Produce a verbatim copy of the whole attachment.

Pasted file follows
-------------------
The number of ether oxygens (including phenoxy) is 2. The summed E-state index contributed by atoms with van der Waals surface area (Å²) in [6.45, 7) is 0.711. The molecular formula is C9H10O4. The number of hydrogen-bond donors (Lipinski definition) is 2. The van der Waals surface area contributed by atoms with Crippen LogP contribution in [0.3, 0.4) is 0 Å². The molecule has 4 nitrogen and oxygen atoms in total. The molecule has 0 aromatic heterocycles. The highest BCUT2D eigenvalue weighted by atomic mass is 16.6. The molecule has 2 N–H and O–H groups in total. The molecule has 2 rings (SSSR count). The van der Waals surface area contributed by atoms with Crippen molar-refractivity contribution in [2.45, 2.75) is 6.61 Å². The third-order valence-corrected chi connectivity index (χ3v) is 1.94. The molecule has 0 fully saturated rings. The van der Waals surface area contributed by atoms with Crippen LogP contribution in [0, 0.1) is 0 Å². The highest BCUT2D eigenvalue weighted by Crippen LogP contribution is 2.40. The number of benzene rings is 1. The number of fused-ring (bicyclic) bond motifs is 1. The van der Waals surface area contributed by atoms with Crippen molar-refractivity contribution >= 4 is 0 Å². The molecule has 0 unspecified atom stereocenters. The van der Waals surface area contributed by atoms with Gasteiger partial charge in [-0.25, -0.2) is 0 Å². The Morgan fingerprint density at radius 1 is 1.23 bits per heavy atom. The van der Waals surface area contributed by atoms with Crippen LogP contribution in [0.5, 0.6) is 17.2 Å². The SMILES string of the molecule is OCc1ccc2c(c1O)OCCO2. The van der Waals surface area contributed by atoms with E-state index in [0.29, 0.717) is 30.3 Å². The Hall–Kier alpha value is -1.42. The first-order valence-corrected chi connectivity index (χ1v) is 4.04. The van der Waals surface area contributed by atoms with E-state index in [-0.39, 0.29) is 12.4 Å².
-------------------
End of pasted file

The number of ether oxygens (including phenoxy) is 2. The summed E-state index contributed by atoms with van der Waals surface area (Å²) in [6.45, 7) is 0.711. The molecular formula is C9H10O4. The number of hydrogen-bond donors (Lipinski definition) is 2. The van der Waals surface area contributed by atoms with Crippen LogP contribution in [0.3, 0.4) is 0 Å². The molecule has 4 nitrogen and oxygen atoms in total. The molecule has 0 aromatic heterocycles. The highest BCUT2D eigenvalue weighted by atomic mass is 16.6. The molecule has 2 N–H and O–H groups in total. The molecule has 2 rings (SSSR count). The van der Waals surface area contributed by atoms with Crippen molar-refractivity contribution in [2.45, 2.75) is 6.61 Å². The third-order valence-corrected chi connectivity index (χ3v) is 1.94. The molecule has 0 fully saturated rings. The van der Waals surface area contributed by atoms with Crippen LogP contribution in [0, 0.1) is 0 Å². The highest BCUT2D eigenvalue weighted by Crippen LogP contribution is 2.40. The number of benzene rings is 1. The number of fused-ring (bicyclic) bond motifs is 1. The van der Waals surface area contributed by atoms with Crippen molar-refractivity contribution >= 4 is 0 Å². The molecule has 0 unspecified atom stereocenters. The van der Waals surface area contributed by atoms with Gasteiger partial charge in [-0.25, -0.2) is 0 Å². The Morgan fingerprint density at radius 1 is 1.23 bits per heavy atom. The van der Waals surface area contributed by atoms with Crippen LogP contribution in [0.5, 0.6) is 17.2 Å². The SMILES string of the molecule is OCc1ccc2c(c1O)OCCO2. The van der Waals surface area contributed by atoms with E-state index in [0.29, 0.717) is 30.3 Å². The Hall–Kier alpha value is -1.42. The first-order valence-corrected chi connectivity index (χ1v) is 4.04. The van der Waals surface area contributed by atoms with E-state index in [-0.39, 0.29) is 12.4 Å².